Barclays calls lawyers in for cost-cutting summit
24 June 2013 | By Joshua Freedman
28 October 2013
1 July 2014
18 December 2013
2 May 2014
18 November 2013
Barclays’ external legal advisers are expecting widespread spending cuts by the bank’s legal function as part of its Transform Programme to drive efficiency and improve the UK lender’s image.
The bank invited selected panel firms to a Transform Supplier Summit earlier this month in which senior executives such as CEO Antony Jenkins and deputy general counsel Michael Shaw addressed advisers on the impact of Transform.
While no figure has been given for the size of the cuts in the legal department, recent media reports suggest the bank is looking to cut £2bn from its overall cost base of £20bn and could shrink its company-wide staff headcount by as much as 30 per cent from 140,000 to 100,000.
Relationship partners at law firms say this will have a major impact on legal spend, while other demands such as increased legal process outsourcing (LPO) and innovative fee structures are also expected to be on the cards.
The Transform Programme was initiated by Jenkins following a strategic review carried out by the former retail and business banking chief after he took over from Bob Diamond as CEO in August 2012.
Other measures large firms have been asked to take on to improve efficiency in recent years include working in collaboration with small firms on finance or M&A deals, either in parallel or in a subcontractor structure.
One partner commented: “I think it’s public knowledge as to what he’s [Jenkins] doing, trying to turn the bank round into something that’s better for customers and I’m sure cost comes into that somewhere. They’ve been talking about cost and reducing costs for some time.”
Another relationship partner said: “Obviously Project Transform is a much broader project but Barclays are looking to all of their suppliers, including legal advisers, to try and assist in achieving their objectives.
“It has several [aspects]. The most important one is enabling them to achieve the big transformation they’re looking for. It’s unlikely people will say I’m going to go to Barclays because they have excellent outside counsel, but they might may they will because they are very professional and are very economical.”
The conference, held at the bank’s Canary Wharf headquarters on 11 and 12 June, was aimed at communicating the bank’s strategy, including Transform, to a range of suppliers in different industries.
The bank last held a relationship-building conference for panel firms in 2009, and also holds quarterly lunches with firms to keep ties up.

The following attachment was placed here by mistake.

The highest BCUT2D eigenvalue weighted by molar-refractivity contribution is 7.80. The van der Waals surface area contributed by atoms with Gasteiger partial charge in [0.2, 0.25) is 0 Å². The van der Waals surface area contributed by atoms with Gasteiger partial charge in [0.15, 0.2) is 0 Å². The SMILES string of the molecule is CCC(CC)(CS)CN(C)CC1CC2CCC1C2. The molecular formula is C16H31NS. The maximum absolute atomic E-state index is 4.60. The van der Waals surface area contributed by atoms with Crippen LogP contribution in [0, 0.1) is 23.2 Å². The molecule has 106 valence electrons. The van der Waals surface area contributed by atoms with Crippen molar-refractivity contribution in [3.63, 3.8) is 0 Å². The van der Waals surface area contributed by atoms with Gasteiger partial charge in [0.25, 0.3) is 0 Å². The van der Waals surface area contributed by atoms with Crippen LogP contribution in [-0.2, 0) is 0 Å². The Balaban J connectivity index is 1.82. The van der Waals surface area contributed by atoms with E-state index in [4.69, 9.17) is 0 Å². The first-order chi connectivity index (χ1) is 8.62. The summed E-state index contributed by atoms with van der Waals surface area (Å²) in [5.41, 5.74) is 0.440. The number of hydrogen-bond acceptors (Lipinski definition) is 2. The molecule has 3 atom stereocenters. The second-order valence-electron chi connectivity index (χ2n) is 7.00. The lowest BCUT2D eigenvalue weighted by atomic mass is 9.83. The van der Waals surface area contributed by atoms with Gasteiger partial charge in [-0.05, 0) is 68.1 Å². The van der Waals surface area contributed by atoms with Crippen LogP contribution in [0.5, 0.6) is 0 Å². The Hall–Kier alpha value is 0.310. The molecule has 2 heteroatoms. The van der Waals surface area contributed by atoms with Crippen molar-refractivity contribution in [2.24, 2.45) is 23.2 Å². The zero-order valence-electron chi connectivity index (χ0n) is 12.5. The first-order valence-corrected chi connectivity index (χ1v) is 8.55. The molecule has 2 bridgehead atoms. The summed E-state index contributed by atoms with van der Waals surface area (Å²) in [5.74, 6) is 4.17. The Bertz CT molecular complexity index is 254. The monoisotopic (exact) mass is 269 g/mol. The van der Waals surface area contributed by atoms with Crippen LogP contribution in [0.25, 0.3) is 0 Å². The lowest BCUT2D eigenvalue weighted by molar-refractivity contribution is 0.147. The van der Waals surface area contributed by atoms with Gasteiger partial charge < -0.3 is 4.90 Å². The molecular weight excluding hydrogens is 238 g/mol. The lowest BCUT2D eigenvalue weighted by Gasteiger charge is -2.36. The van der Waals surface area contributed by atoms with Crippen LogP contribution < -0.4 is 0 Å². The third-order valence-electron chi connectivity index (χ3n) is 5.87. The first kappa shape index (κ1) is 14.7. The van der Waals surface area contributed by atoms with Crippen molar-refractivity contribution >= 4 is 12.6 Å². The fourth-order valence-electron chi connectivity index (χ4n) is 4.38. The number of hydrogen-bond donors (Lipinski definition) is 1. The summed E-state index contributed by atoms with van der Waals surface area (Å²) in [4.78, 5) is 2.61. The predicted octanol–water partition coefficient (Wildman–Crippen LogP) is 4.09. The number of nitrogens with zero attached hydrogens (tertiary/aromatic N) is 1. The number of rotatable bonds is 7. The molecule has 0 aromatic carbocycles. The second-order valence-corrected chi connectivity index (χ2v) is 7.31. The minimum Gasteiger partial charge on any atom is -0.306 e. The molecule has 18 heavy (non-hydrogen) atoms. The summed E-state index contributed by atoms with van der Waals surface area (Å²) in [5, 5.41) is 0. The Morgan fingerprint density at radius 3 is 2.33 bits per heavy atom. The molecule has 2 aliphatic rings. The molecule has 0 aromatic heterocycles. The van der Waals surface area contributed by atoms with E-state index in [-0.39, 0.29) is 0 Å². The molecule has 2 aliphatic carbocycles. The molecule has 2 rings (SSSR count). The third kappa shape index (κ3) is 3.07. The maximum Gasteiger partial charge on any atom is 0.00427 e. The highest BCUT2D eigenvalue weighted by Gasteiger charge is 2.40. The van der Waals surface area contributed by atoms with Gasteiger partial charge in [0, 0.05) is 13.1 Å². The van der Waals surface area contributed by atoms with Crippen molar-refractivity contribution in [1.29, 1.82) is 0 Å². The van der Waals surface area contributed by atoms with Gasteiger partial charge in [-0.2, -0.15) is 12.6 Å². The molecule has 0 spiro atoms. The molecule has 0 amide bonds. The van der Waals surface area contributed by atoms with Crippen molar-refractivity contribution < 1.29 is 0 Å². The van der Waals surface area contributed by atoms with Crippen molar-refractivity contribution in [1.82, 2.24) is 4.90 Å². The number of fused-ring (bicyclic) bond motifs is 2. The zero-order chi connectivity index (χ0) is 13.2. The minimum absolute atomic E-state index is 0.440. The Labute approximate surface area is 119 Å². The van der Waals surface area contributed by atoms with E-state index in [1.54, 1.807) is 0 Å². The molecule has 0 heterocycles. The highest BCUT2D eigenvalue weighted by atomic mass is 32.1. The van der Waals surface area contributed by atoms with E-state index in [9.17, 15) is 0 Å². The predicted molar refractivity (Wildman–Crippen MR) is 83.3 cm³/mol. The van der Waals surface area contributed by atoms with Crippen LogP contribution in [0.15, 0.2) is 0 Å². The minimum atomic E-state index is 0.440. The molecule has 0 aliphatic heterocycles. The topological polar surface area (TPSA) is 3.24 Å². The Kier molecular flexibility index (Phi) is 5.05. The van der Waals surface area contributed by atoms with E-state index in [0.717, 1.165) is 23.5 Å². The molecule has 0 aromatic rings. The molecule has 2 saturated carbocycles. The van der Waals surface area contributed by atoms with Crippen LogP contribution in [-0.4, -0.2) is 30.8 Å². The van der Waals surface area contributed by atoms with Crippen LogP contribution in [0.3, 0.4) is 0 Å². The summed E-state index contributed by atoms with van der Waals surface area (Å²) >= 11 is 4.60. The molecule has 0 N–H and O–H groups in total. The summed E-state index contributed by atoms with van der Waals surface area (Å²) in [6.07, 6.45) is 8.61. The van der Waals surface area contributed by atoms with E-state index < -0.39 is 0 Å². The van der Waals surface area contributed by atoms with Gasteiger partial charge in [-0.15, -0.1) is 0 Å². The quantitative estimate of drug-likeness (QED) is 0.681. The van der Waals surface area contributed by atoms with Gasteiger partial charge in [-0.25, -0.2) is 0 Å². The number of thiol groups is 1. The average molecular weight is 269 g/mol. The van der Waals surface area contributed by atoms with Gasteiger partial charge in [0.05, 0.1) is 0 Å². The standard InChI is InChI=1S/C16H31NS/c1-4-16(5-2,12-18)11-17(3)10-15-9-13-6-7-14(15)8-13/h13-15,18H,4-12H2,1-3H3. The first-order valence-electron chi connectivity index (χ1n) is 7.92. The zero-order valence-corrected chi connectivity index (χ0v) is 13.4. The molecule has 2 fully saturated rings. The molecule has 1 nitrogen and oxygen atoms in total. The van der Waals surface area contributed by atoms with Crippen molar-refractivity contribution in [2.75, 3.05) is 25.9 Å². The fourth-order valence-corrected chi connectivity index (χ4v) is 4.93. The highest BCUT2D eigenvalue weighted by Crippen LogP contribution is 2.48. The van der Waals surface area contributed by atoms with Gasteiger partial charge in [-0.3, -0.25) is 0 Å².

The news comes ahead of Barclays’ legal panel review, which was pushed back by a year from this June and has to be completed by 1 July 2014.
The current panel terms run until 30 June next year, following a decision by the in-house team to extend the terms of the roster by twelve months (14 January 2013).
Over 100 firms are on several sub-rosters, with the general advisory panel including firms such as Allen & Overy, Clifford Chance, Freshfields Bruckhaus Deringer, Linklaters and US trio Cleary Gottlieb Steen & Hamilton, Shearman & Sterling and Sullivan & Cromwell. It was last reviewed in 2011 (1 July 2011).
It is unclear whether Barclays will follow the Royal Bank of Scotland’s lead by cutting the size of its panel and put a heavy focus on LPO (23 October 2012). Lloyds Banking Group also slimmed down its own-account adviser list last year (2 November 2012).
A Barclays spokesperson said: “Barclays invited a small number of its key suppliers to a workshop to discuss the important role they play in helping Barclays deliver its Transform Programme. The event showcased some of the great work already underway and also explored new ideas and ways to work together, in partnership, to achieve Barclays’ goal of becoming the ‘Go-To’ bank. Over the coming months, we will be implementing some of the great ideas that came out of the workshop.”
Meanwhile, Barclays is still in the process of selected its new general counsel following the retirement of Mark Harding, with Shaw seen as the frontrunner (10 May 2013).
Other tipped as likely candidates include Judith Shepherd, global general counsel for corporate and investment banking (11 February 2013).